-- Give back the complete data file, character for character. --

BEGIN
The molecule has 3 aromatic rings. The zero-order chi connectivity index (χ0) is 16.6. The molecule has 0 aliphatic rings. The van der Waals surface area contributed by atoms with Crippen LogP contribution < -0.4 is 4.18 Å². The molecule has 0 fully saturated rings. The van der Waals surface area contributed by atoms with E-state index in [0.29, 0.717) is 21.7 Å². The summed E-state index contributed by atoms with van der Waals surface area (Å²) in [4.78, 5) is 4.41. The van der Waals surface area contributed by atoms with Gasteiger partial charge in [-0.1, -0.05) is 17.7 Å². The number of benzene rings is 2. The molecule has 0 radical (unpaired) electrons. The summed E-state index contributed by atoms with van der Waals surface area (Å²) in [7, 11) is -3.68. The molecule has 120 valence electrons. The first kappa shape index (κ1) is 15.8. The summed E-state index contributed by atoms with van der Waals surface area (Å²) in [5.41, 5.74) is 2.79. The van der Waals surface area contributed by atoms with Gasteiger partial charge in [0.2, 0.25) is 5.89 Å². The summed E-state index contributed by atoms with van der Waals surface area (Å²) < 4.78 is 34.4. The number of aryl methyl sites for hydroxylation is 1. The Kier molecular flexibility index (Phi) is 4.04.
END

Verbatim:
The molecule has 3 aromatic rings. The zero-order chi connectivity index (χ0) is 16.6. The molecule has 0 aliphatic rings. The van der Waals surface area contributed by atoms with Crippen LogP contribution < -0.4 is 4.18 Å². The molecule has 0 fully saturated rings. The van der Waals surface area contributed by atoms with E-state index in [0.29, 0.717) is 21.7 Å². The summed E-state index contributed by atoms with van der Waals surface area (Å²) in [4.78, 5) is 4.41. The van der Waals surface area contributed by atoms with Gasteiger partial charge in [-0.1, -0.05) is 17.7 Å². The number of benzene rings is 2. The molecule has 0 radical (unpaired) electrons. The summed E-state index contributed by atoms with van der Waals surface area (Å²) in [7, 11) is -3.68. The molecule has 120 valence electrons. The first kappa shape index (κ1) is 15.8. The summed E-state index contributed by atoms with van der Waals surface area (Å²) in [5.41, 5.74) is 2.79. The van der Waals surface area contributed by atoms with Gasteiger partial charge in [0.2, 0.25) is 5.89 Å². The summed E-state index contributed by atoms with van der Waals surface area (Å²) < 4.78 is 34.4. The number of aryl methyl sites for hydroxylation is 1. The Kier molecular flexibility index (Phi) is 4.04.